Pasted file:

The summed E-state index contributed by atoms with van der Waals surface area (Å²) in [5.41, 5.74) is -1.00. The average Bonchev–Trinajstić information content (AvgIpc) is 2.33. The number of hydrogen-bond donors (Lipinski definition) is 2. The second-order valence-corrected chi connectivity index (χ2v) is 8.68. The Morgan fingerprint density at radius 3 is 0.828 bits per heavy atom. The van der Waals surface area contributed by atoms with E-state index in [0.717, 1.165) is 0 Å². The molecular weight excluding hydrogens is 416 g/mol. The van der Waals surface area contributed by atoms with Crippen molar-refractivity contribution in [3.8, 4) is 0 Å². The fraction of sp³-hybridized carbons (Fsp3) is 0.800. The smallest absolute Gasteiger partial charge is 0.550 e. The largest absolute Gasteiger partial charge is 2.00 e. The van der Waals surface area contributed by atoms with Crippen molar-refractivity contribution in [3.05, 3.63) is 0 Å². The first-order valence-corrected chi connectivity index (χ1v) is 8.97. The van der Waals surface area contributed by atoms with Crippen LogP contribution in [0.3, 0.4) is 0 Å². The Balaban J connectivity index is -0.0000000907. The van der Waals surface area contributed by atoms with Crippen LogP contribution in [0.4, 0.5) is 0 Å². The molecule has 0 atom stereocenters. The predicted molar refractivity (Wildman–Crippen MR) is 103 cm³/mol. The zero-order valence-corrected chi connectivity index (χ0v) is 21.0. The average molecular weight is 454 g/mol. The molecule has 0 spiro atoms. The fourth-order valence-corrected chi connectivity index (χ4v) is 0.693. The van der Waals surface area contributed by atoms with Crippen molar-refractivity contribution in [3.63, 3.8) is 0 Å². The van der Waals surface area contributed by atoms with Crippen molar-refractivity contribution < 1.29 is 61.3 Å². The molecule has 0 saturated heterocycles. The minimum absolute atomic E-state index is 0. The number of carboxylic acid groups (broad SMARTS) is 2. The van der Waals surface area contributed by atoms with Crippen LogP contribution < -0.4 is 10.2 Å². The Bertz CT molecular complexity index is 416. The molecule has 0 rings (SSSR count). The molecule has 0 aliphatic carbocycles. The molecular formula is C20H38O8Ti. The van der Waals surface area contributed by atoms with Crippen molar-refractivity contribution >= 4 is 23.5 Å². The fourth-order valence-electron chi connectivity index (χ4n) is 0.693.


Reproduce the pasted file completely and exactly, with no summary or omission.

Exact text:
The summed E-state index contributed by atoms with van der Waals surface area (Å²) in [5.41, 5.74) is -1.00. The average Bonchev–Trinajstić information content (AvgIpc) is 2.33. The number of hydrogen-bond donors (Lipinski definition) is 2. The second-order valence-corrected chi connectivity index (χ2v) is 8.68. The Morgan fingerprint density at radius 3 is 0.828 bits per heavy atom. The van der Waals surface area contributed by atoms with E-state index in [0.717, 1.165) is 0 Å². The molecular weight excluding hydrogens is 416 g/mol. The van der Waals surface area contributed by atoms with Crippen molar-refractivity contribution in [3.8, 4) is 0 Å². The fraction of sp³-hybridized carbons (Fsp3) is 0.800. The smallest absolute Gasteiger partial charge is 0.550 e. The largest absolute Gasteiger partial charge is 2.00 e. The van der Waals surface area contributed by atoms with Crippen molar-refractivity contribution in [3.05, 3.63) is 0 Å². The first-order valence-corrected chi connectivity index (χ1v) is 8.97. The van der Waals surface area contributed by atoms with Crippen LogP contribution in [0.3, 0.4) is 0 Å². The Balaban J connectivity index is -0.0000000907. The van der Waals surface area contributed by atoms with Crippen LogP contribution in [0.4, 0.5) is 0 Å². The molecule has 0 atom stereocenters. The predicted molar refractivity (Wildman–Crippen MR) is 103 cm³/mol. The zero-order valence-corrected chi connectivity index (χ0v) is 21.0. The average molecular weight is 454 g/mol. The molecule has 0 spiro atoms. The fourth-order valence-corrected chi connectivity index (χ4v) is 0.693. The van der Waals surface area contributed by atoms with Crippen molar-refractivity contribution in [3.63, 3.8) is 0 Å². The van der Waals surface area contributed by atoms with Crippen molar-refractivity contribution < 1.29 is 61.3 Å². The molecule has 0 saturated heterocycles. The minimum absolute atomic E-state index is 0. The number of carboxylic acid groups (broad SMARTS) is 2. The van der Waals surface area contributed by atoms with Crippen LogP contribution < -0.4 is 10.2 Å². The Bertz CT molecular complexity index is 416. The molecule has 0 rings (SSSR count). The molecule has 0 aliphatic carbocycles. The molecular formula is C20H38O8Ti. The van der Waals surface area contributed by atoms with Crippen molar-refractivity contribution >= 4 is 23.5 Å². The fourth-order valence-electron chi connectivity index (χ4n) is 0.693.